The article that traces the value of Intangibles as % of M Cap employs a simple-to-understand definition of "reputation" as "the impression formed by stakeholders of how a company manages its intangible assets", and this reputation took a beating in 2008. It observes that financially, the values of most intangible assets are closely linked to one another like the stones in a Roman arch, so that collectively the intangible assets comprise an enterprise’s reputation value – the difference between market capitalisation and book value. The loss of any one key intangible asset, it observes, may destroy a disproportionate amount of reputation value.

Finally, the article ends with two sobering observations: 
  • Reputation restoration, including superior cash management, is the most promising path for creating enterprise value for the near term.
  • For many companies today, surviving the near term is an existential imperative.

Tuesday, October 27, 2009

The Strategic Value of the Traditional Knowledge Digital Library

In view of the sustained attempts by "bio-pirates" seeking to patent formulations of products already in the public domain, being based on traditional knowledge recorded in ancient texts, the exercise of creating and maintaining the TKDL is a salutary exercise in maintaining and making accessible "prior art" written and recorded in texts and languages not universally understood or accessible.  Access to such a database helps patent examiners filter out the meritorious claims from the non-meritorious, on grounds of existence of prior art.

India woke up to the importance of recording such knowledge embedded in ancient texts only when various agencies came together to selflessly fight against the patent granted to "Basmati-like" grains and lines, that would have effectively blocked export of basmati rice to US and other markets as being violative of a patent.

The success in the fights against patents for neem-based fungicides and for treatment of wounds using haldi (turmeric) showed the importance of such a database as a defensive bulwark against bio-piracy.

The benefits of such a database were seen recently when, in a matter of 3 weeks, the attempt by a Spanish company to patent in the EPO a cure for leucoderma based on melon seeds extract was rejected, citing prior art from the TKDL.

Even so, bio-piracy continues unabated. For example, L'Oreal has patented the use of kava, a cash crop grown in island countries like Fiji and Vanuatu and known to the natives for hundreds of years (there are over 100 varieties of kava growing there) for products that stimulate hair growth and reduce hair fall.

A similar concept, that of a "defensive patent entity" has been developed on terms analogous to the TKDL to provide "safe passage" for users of key patents and as a defense against "patent trolls". These entities basically license their patents very cheaply to ensure that benefit of the patents spreads widely. For example, India's CFTRI has patented several taditional snack foods including Traditional Indian Tamarind Toffee, which is most commonly recognised by us as the sweet served on Jet Airways flights.  The idea is to block any attempt at patenting that product, and thereby denying many cottage enterprises the right to make a living, generate employment and profit from selling their wares using traditional knowledge.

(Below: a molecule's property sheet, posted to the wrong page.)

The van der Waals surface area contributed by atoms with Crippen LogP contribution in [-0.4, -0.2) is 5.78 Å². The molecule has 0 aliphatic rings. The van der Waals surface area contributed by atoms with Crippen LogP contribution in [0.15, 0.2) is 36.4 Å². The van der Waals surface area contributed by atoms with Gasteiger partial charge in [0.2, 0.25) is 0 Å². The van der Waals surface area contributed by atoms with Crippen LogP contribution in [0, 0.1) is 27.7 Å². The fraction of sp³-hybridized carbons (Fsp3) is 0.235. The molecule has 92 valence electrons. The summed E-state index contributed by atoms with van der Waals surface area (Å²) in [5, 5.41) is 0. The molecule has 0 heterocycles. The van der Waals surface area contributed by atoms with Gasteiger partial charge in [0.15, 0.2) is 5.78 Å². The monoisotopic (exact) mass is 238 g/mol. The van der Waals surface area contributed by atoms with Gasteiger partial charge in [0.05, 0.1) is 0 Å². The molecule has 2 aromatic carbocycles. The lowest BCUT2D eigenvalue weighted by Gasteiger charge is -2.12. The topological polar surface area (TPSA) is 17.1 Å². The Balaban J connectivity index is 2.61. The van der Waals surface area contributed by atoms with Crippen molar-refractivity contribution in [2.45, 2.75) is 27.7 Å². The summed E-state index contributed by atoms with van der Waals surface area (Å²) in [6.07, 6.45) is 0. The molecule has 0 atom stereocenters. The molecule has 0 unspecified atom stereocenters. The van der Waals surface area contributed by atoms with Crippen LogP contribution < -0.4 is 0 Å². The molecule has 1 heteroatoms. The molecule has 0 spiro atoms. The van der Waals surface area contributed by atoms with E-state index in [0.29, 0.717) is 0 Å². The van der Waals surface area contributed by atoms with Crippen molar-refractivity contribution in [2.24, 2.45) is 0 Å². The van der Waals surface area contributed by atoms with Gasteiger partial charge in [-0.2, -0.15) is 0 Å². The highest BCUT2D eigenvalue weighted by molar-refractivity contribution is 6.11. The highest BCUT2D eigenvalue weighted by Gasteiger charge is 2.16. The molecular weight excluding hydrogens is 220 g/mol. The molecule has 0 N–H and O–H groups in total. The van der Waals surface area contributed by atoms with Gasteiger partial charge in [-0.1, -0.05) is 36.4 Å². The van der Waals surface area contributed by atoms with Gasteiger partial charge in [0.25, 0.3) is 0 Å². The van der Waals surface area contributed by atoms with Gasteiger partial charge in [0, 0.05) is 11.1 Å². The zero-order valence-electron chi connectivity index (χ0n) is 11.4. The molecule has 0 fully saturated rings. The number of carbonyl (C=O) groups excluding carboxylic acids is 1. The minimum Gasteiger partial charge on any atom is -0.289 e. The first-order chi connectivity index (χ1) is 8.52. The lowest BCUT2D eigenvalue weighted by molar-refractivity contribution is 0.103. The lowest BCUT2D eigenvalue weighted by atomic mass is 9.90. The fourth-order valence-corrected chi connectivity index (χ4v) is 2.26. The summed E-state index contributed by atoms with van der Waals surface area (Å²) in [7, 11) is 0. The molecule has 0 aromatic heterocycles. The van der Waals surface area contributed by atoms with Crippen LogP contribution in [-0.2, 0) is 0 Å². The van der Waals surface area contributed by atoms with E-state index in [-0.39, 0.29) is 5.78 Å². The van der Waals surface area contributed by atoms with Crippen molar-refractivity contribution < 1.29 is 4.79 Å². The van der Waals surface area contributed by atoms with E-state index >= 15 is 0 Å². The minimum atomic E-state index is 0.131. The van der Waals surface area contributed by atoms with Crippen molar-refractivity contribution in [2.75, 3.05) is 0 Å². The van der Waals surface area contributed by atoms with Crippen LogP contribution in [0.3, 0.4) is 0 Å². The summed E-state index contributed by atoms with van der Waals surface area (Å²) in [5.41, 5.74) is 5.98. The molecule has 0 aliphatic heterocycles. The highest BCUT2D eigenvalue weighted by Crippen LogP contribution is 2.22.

Wednesday, October 14, 2009

IPR takes centrestage in WTO dispute on cotton subsidies

The developed world is learning that the legal framework supporting and honouring the western IPR regime in a developing country cannot be taken for granted.
Brazil has been permitted by the WTO to retaliate against the injustice done to their cotton farmers by the generous subsidies doled out by the US to their cotton farmers, making it possible for them to undercut and underprice the cotton. And what form is this retaliation taking? Not new anti-dumping on US imports, or trade embargoes. 
Brazil has been permitted to allow their country's pharmaceutical companies to manufacture medicines in Brazil in deliberate violation of patents held by US companies. This one is a below-the-belt hit for the vibrant US pharma industry. Brazil is a huge market, and very lucrative too. All the lucre will disappear overnight in their Brazilian operations, if this were allowed.
This is very unfair, or very fair, depending on your point of view. 
For US companies, it will seem very unfair, because, for no fault of theirs, they are losing patent protection in a lucrative, large market (there aren't too many of those nowadays!). 
However, Brazil, and most of sub-Saharan Africa, which includes really poor countries like Chad, Mali, Liberia and Burkina Faso, will be cheering. They have cotton they cannot sell thanks to under-priced US cotton flooding international markets; they don't have factories that can add value to the cotton; and they have huge AIDS affected populations. Their cotton farmers and the AIDS patients will like the prospect of better times ahead.

Monday, October 12, 2009

Article on Geographical Indications in Business Line


Please see article on Geographical Indications authored by the Honorary Webmaster of, and blogger-in-chief on this blog, Mr. Rajesh Haldipur, in Business Line, a form of Intellectual Property Protection, published in the Opinion Section in the Issue dated 3rd October, 2009.